First published nationally in the Business Journal Newspapers
I was boarding a plane recently and going through the usual airline passenger worries, I hope my seatmate has showered in the last week. I hope I get at least one armrest. As I was stowing my carry-on (I got an overhead bin!) I saw a young father holding a baby approach a man sitting in an aisle seat a few rows away. “Excuse me. I am trying to have my family seated together. Is there any way you would be willing to switch seats so we could all sit together?” The response? “Not my problem. This is my seat!” Now, this was only a 50-minute flight, and the father was asking to exchange an aisle seat for an aisle seat only a couple of rows away. The actual impact on the rude guy would have been minimal. Still, he wanted what he wanted. I had a nice laugh when, moments later, the flight attendant asked to see the rude guy’s boarding pass, and he was in the wrong seat. The father got to have his family together while the rude guy sat right across from the restrooms. Was I petty by getting up and using the restroom five times during the flight?
No this isn’t a column about manners. It is about what many psychologists consider to be the most advanced state of human development—empathy. No other trait—intelligence, critical analysis, or strategic thinking—can match empathy when it comes to leading others. First, let’s make clear the distinction between empathy and sympathy. While sympathy is the ability to be moved by someone else’s experience, empathy goes one step further; it allows us to put ourselves in the person’s shoes—to feel what they are feeling. Social psychologists believe that empathy is one of the tools that allowed humans to flourish as a species.
The rude guy on the airplane was certainly capable of empathy. Most humans start developing the trait as young as twelve months of age. He just chose to deny it to the young father. Even violent criminals and terrorists have even scored high on scales of empathy. The difference between them and the general population is that they reserve empathy only for those in their inner circle, which justifies their heinous acts.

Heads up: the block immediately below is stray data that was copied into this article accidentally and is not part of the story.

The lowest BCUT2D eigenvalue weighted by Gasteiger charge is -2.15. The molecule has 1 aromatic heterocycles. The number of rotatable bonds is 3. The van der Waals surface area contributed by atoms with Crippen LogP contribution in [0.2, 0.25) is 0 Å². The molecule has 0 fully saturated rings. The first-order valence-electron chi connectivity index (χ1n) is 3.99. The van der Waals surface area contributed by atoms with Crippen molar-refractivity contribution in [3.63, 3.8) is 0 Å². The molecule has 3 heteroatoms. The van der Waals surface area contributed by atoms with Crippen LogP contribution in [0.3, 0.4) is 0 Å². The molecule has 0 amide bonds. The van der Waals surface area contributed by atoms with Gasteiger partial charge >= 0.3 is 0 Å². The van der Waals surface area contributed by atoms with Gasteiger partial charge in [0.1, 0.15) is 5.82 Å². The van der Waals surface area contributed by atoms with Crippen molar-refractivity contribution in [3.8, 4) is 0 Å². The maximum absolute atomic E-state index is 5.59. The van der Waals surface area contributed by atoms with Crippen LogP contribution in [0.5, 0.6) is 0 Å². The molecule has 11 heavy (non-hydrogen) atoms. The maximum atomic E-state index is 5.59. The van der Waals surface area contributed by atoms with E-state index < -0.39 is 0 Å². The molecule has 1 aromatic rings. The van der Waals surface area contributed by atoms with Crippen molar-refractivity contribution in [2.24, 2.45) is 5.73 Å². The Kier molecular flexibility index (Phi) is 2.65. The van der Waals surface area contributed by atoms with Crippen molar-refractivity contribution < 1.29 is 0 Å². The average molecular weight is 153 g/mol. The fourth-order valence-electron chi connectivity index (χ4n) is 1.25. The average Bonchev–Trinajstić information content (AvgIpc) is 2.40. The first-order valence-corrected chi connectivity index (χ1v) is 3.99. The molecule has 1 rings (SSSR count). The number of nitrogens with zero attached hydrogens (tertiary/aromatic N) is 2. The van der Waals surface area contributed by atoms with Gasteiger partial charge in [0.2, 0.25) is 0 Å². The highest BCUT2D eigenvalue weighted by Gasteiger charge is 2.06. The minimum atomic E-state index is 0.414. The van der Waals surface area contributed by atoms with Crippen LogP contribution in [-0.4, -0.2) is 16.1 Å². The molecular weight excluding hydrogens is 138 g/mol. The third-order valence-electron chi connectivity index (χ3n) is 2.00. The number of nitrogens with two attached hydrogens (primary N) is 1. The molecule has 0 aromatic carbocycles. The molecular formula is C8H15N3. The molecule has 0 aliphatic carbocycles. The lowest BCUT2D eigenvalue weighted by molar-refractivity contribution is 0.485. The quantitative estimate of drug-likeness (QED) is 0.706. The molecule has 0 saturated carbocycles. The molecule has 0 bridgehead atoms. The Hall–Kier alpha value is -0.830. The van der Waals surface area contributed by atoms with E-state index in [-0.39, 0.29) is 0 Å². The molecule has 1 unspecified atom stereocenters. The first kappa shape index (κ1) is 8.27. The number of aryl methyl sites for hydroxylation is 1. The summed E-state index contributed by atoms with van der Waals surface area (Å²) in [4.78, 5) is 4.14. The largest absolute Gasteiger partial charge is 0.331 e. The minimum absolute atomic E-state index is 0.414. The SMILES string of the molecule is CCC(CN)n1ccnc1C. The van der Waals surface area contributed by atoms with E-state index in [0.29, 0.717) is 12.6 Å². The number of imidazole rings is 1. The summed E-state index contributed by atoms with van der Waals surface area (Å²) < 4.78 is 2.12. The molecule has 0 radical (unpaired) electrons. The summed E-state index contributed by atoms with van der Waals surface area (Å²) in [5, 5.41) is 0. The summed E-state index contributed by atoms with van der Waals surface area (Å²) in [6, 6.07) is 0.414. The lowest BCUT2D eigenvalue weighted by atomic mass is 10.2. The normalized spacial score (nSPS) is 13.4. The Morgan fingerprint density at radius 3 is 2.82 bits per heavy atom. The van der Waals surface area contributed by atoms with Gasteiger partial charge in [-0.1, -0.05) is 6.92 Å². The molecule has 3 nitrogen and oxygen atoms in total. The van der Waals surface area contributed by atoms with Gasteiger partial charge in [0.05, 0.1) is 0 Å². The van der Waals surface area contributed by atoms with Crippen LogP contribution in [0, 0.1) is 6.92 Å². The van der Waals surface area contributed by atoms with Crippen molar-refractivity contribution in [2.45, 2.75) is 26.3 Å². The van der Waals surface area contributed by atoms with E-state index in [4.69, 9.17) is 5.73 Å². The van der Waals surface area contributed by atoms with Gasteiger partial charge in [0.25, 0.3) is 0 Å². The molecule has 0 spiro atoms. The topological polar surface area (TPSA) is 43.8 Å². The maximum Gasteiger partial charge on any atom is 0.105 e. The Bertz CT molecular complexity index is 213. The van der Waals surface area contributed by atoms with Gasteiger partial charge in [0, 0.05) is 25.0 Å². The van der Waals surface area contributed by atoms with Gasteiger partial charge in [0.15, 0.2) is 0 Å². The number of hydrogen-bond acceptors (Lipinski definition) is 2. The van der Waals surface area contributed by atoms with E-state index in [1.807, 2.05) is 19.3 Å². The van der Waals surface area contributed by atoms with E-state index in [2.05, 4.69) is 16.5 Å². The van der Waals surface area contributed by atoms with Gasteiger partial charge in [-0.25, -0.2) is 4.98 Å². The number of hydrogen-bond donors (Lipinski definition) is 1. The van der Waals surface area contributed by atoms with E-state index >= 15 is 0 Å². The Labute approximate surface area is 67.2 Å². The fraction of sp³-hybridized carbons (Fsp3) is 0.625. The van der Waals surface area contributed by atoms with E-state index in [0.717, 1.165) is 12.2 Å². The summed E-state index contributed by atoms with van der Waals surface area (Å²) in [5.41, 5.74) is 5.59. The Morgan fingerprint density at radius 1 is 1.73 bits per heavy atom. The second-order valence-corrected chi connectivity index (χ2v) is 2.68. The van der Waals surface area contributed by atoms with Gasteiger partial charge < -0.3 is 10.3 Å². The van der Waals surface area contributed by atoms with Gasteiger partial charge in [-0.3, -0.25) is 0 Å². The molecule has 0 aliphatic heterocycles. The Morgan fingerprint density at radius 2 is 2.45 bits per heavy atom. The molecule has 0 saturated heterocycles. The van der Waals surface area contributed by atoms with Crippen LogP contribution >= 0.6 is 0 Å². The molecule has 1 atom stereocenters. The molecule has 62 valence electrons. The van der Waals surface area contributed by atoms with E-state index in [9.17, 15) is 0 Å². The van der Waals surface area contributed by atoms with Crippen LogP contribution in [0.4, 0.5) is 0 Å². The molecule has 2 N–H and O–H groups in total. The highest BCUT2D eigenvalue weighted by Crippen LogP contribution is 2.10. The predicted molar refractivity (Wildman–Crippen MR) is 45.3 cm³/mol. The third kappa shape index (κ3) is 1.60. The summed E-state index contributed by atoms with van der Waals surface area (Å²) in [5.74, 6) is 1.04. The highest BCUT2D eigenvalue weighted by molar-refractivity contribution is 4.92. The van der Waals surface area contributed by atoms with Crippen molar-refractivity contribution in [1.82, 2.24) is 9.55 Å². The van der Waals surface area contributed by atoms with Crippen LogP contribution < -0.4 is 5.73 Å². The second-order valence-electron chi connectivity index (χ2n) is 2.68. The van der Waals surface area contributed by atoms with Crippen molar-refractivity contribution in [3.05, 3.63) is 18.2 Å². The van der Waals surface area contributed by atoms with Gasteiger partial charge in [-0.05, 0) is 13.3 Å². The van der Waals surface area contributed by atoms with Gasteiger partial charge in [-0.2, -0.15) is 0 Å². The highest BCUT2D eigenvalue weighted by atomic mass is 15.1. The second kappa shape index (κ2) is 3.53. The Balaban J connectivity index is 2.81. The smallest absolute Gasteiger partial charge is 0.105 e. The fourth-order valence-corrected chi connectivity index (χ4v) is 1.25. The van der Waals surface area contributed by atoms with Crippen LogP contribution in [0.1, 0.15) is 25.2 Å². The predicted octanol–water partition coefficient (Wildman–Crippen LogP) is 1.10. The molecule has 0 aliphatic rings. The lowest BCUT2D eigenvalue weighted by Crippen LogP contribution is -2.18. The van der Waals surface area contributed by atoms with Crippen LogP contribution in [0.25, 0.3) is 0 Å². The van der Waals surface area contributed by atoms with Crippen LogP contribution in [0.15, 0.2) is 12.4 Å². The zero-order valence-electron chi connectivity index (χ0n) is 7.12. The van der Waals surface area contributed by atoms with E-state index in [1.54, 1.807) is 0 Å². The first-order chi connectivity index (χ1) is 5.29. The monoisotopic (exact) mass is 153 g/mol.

Leaders who wish to influence, negotiate, or resolve issues must foster the ability to empathize with everyone they work or do business with. It is not enough to understand someone else’s situation on a cognitive level, empathy requires leaders to internalize others’ plights. Some people resist empathy because they see it as a surrender of some kind, a weakening of their personal power. However, according to Dr. Daniel Gruhn et. al. in Empathy Across the Adult Lifespan, the ability to empathize with others is associated with what is called a positive interaction profile; an advanced ability to work with others toward a positive outcome.
However, cultivating empathy is not as simple as saying to yourself, “I am going to be better at feeling what others feel.” Although empathy is developed as we mature, it is not something you are either born with or not. Empathy is a discipline, and like all disciplines, it grows stronger with practice. The first step to developing empathy is to foster a sense of curiosity in others. Empathetic people really listen when others talk. And they ask questions to learn more. They don’t just make small talk; they show an active interest in others’ lives. Empathy also requires us to confront our biases. All humans have biases, but empathetic people work to keep biases out of the driver’s seat. They recognize when their preconceived notions are shutting them off to others’ experiences. Empathetic people are also more willing to step out of their comfort zone. Being in unfamiliar territory forces us to experience life from other people’s perspective.
To the final point, stepping outside of our comfort zone, psychologists have discovered that people who are shy or fearful are also less likely to engage feelings of empathy when in stressful situations. Fear causes us to exert control over situations, cancelling out empathy. In short, empathy takes courage; the strength to let others take the lead.
Good leaders avoid thinking, Why in the world would anyone think that? Instead, they ask, I wonder why they think that?
An expert on influence and an international keynote speaker and trainer, Stevie Ray helps business leaders influence situations toward positive outcomes. He can be reached at www.stevierayspeaks.com